Sherman's March
In April 2022, Mike traced the march route of Civil War General William T. Sherman, using the effort to raise more than $30 thousand for cancer research at Dana-Farber as a supplement to his regular Pan-Mass Challenge (PMC) fundraising.  Donations, large and small, are welcomed and can be made via this link.

Mike's route took him from Chattanooga, TN through Atlanta finishing in Savannah, GA.  Eight days and 600+ miles on the road -- filled with history and exploration. 
Savannah  99 miles

History lesson:  Five weeks after leaving Atlanta, Sherman's army of 50,000 men neared Savannah and the sea.  Waiting for him was a Confederate force of 10,000.  Sherman's first priority was to establish contact with the Union fleet blockading Savannah.  Doing so required taking control of Fort McAllister, which guarded the Ogeechee River entrance to the harbor.  Fort McAllister was an earthen fort, designed to withstand naval bombardment.  It had successfully defended the harbor entrance from the Union fleet for three years.  But -- its cannons faced the harbor, and its garrison numbered only 200.  Sherman sent a division of 4,000 to storm the fort.  Given the vast numerical advantage, they captured it in 15 minutes.

Sherman offered the town a choice:  surrender, or face bombardment.  The threat was credible -- he and Grant had bombarded Vicksburg, MS, full of civilians, for weeks, turning it to rubble before it surrendered.  The Confederate force withdrew across the Savannah River into South Carolina before the Union fleet arrived to prevent them, and the mayor surrendered the city to Sherman.  He wired President Lincoln, "I beg to present you as a Christmas gift the city of Savannah".  The townspeople had their own feelings about Sherman as Santa Claus (see cartoon in the photos below).  The March to the Sea was over. 

The war had four months to run.  Sherman followed the Rebels into South Carolina, laying waste there as he had in Georgia.  But, he was magnanimous in victory, offering generous surrender terms to General Johnston and his men.  After the war, Sherman served for fifteen years as the Commander of the US Army.  When Republican power brokers sought him to succeed Grant as President, he famously noted, "If nominated, I will not run, if elected, I will not serve."  On his death in 1891, Confederate General Johnston, who Sherman chased through Tennessee, Georgia, and the Carolinas, traveled to his funeral, and on a cold, winter day stood bareheaded in the rain.  When someone suggested the 84 year old Johnston should put a hat on, he said "If I were in his place, and he were standing here in mine, he would not put on his hat".  Johnston caught pneumonia that day and died  a few weeks later.

Sherman -- an American original.

Like Sherman, I needed to see Fort McAllister before heading into Savannah, even though it added 30 miles to my trip.  For decades, the fort was forgotten.  But in the 1920s, Henry Ford starting buying property in the area, and discovered that part of what he had acquired was the site of a Civil War fort.  Since couldn't transport it to the Henry Ford Museum (a must see if you are in Michigan!), he restored it in situ, and after his death it passed to the State of Georgia.  Definitely worth a visit if you are in the area.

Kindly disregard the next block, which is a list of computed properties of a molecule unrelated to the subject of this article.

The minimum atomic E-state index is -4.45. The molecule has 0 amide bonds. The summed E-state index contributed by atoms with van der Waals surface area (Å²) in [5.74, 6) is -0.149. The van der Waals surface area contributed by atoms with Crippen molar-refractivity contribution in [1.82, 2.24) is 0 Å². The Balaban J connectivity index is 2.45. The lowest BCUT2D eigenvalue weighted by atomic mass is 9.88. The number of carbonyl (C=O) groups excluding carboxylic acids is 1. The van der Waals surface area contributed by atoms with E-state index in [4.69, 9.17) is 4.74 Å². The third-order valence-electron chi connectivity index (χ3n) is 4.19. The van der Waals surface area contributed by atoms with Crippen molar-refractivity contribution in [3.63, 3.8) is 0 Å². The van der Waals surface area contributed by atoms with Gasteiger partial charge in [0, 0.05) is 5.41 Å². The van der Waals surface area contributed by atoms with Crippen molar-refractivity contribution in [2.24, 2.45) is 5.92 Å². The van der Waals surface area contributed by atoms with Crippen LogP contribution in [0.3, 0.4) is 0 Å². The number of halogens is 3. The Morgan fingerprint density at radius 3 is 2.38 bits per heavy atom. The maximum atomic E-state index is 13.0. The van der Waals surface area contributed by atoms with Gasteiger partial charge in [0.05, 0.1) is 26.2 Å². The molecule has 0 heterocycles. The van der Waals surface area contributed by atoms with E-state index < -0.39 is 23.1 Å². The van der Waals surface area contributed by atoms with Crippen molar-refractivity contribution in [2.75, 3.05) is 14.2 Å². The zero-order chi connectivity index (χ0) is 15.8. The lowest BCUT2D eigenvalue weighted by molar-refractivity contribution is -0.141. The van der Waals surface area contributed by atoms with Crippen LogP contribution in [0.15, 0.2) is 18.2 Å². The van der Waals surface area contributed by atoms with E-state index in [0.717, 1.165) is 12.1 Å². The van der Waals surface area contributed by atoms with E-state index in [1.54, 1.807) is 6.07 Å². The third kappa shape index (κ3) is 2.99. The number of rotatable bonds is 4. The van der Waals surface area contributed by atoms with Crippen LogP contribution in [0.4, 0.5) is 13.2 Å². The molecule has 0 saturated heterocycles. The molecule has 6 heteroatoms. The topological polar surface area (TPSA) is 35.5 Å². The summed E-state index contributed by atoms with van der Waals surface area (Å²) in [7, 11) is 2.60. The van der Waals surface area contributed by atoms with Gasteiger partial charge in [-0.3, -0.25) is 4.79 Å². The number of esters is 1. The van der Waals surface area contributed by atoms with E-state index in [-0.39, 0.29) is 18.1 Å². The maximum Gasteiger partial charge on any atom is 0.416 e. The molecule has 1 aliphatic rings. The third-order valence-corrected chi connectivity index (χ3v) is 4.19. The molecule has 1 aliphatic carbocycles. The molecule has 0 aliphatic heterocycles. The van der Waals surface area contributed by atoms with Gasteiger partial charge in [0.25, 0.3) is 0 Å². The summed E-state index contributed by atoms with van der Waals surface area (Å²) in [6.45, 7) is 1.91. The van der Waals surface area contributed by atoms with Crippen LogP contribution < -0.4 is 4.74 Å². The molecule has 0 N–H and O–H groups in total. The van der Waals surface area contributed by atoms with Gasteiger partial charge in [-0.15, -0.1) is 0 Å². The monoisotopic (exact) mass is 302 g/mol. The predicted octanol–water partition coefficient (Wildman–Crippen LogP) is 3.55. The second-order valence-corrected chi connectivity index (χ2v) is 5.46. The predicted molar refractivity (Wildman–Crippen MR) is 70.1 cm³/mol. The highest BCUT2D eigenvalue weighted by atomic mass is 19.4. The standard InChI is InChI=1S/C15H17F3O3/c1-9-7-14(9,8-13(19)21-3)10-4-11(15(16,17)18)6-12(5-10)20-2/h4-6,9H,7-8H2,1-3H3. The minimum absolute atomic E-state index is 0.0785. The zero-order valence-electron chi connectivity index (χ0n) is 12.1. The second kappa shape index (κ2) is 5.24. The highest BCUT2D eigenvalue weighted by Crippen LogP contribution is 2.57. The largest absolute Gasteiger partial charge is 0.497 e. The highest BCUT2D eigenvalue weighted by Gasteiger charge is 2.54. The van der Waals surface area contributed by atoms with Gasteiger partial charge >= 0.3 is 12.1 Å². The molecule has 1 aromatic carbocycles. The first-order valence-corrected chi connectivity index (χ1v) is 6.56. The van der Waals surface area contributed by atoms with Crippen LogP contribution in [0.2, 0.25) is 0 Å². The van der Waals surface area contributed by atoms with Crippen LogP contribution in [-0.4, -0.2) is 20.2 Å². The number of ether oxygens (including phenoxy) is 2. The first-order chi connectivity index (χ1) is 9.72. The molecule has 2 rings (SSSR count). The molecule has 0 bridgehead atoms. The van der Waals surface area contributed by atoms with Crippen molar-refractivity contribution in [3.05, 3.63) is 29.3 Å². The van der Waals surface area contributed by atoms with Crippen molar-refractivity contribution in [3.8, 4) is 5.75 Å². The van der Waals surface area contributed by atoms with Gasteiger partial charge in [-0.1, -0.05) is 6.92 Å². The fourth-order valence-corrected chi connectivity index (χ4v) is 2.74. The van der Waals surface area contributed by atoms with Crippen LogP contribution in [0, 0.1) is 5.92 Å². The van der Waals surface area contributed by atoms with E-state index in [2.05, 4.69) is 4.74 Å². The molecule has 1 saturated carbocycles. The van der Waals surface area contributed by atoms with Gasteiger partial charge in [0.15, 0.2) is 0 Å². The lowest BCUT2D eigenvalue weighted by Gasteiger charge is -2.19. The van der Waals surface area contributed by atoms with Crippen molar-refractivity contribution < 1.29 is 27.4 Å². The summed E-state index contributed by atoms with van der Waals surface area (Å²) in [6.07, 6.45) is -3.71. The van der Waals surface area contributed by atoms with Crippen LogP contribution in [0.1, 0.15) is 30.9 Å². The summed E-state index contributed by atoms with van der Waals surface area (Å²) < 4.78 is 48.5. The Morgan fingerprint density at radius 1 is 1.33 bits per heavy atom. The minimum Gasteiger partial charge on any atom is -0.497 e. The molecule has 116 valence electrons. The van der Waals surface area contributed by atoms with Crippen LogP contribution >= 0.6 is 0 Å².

It had been thirty years since I visited Savannah, and I was blown away with the change.  The sleepy Southern town I remembered (and, was described in "Midnight in the Garden of Good and Evil") felt like Mardi Gras on Friday night -- the Riverwalk was crowded and festive, seemingly every adult with an open container.  And, an amazing cross-section of multi-racial and multi-cultural.  Young people doing "glamshots" with the river in the background.  Grandparents with tweens and young teens.  Families with young children.  I asked my Uber driver the next morning -- he confirmed that is routine Savannah Friday -- party town.

While the historical markers on the Riverwalk understandably were not pro-Sherman, there were appropriate references to the role of slaves in the creation of the colony.  I learned Georgia was formed as an "all free" colony -- no slaves allowed.  But, its economy lagged because it was not able to compete with South Carolina and its slave based economy.  So it changed its charter to permit slavery.  I applauded the statue on the waterfront on contributions of slaves to building the colony of Georgia and one in Franklin Square noting those of free black Haitians to the Revolutionary War battles to free Savannah from British occupation.

I thought during the day: "what have I taken away from this experience?".

What I saw in Savannah is the best model for what we should aspire to.  The closest thing I saw to the "Melting Pot" that to me has always been the soul of what America is, or should aspire to be.

Thank you for going along with me on the this adventure!  It made it so much more meaningful to me to be able to share it with you!  My last takeaway -- I love this kind of adventure ride -- I will be back again doing something similar next year!
600 miles -- Chattanooga to Savannah
Georgia Low Country - Spanish Moss & Palmetto
Georgia Bikepath - not bike friendly!
Fort McAllister Bombproof
Hot Shot Cannon Fort McAllister
Made It!
Haitian Volunteers freeing Savannah from British
Savannah Slavery Monument
Fried Green Tomatoes - awesome!
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